How Not to Make a Sign up Form
We’ve talked a lot in this space about making it as easy as possible for your subscribers to get on your list. Recently I came across an opt-in form that highlights just how frustrating signing up can be. And this site wasn’t even marketing anything!
By Justin Premick March 20, 2007
Recently I came across an opt-in form that highlights just how frustrating signing up can be.
And this site wasn’t even marketing anything!
Here’s What Happened
I ordered a new cell phone online a couple of weeks ago.
I received email notification from the carrier that my order had been shipped, along with a tracking number (the email was OK, but could be improved – another topic, another post, another time) and a link where I could go to track my package.
So I head over to the tracking page, and in addition to my package information, it has a form where I can submit my email address to get status updates on the package. I’m excited to get my cell phone, so I immediately head for the form.
Here’s what I see:
Now, there are about 20 boxes here where I can/have to make a decision, if you count text boxes, dropdown menus and checkboxes. That’s 19 more than I need, give or take a box.
But I Figured, I’m a Smart Guy, I Can Do This
I enter my name and my email address in the first two boxes, as the form appears to indicate I should. And I submit the form. I even remember to mark the checkbox at the end of the form.
I got an error message telling me I hadn’t specified an email address. Which was news to me, since I put my email address in the box labeled “Your E-Mail Address:”
So I look at the form again, and I decide that maybe I’m supposed to put my email address in one of the text boxes on the left side of the form. So I do that instead, and I mark both checkboxes to the right of my address, and I submit the form again.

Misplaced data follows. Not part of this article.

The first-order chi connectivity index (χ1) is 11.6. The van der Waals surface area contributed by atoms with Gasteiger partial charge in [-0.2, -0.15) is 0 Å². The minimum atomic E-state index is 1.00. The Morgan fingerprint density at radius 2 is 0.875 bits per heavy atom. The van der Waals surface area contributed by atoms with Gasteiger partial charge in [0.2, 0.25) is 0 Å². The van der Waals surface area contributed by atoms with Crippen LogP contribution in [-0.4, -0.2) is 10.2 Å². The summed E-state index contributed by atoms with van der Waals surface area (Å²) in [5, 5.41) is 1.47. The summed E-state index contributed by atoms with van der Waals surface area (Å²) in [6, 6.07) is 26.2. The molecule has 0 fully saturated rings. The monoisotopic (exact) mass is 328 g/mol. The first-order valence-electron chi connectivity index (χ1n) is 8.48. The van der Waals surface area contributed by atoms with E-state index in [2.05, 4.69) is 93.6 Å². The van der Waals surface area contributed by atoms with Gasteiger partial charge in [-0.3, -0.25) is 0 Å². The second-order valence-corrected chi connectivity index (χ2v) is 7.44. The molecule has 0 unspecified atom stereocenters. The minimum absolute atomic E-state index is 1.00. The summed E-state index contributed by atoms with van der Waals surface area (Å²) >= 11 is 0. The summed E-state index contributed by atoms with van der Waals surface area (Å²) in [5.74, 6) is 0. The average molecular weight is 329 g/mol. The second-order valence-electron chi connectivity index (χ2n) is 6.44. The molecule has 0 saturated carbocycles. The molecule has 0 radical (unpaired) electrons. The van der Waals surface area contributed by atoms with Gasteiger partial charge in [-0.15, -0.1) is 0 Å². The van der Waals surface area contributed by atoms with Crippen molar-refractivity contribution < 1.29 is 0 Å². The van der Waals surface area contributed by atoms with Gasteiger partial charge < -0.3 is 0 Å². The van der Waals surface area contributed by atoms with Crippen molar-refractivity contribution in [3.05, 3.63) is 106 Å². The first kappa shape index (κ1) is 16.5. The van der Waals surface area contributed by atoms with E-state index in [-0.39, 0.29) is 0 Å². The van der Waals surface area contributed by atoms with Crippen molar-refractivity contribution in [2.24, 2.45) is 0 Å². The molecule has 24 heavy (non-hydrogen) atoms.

Now, I get another error message telling me I didn’t specify my email address.
Let’s look at the form again:
Evidently, this form requires three steps:
- Put your email address
- Put your email address again, so you can get the updates
- Mark a checkbox – that is required – in order to agree to the shipper’s Terms and Conditions
What a Pain!
I did finally fill out the form successfully. However, this was for information that I desperately wanted – to know when my new cell phone would get to me. And I still almost gave up on it.
How many of your subscribers would put up with an opt-in form that they had to submit three times before they got it right?
I walked away from this with two specific criticisms of the form:
- It asks for my email address twice, and the addresses are apparently unrelated – for the heck of it, I filled the form out later with two different addresses in those boxes, and the updates only came to the address I entered in the second box. What was the first email address box for?
- It asks me to mark a checkbox to agree to Terms and Conditions, which I have to do in order to submit the form successfully. Why? It would be just as easy to state that “by submitting this form you agree…”
Overall, though, the form was Just. Too. Complicated.
The Moral Of Our Story
I can assure you I won’t be using this shipping company to send things. If they make something as simple as an email signup form that tough, I can only imagine what it must be like to do business with them as a whole.
Make it easy for people to get the information they want from you. Don’t make them jump through hoops.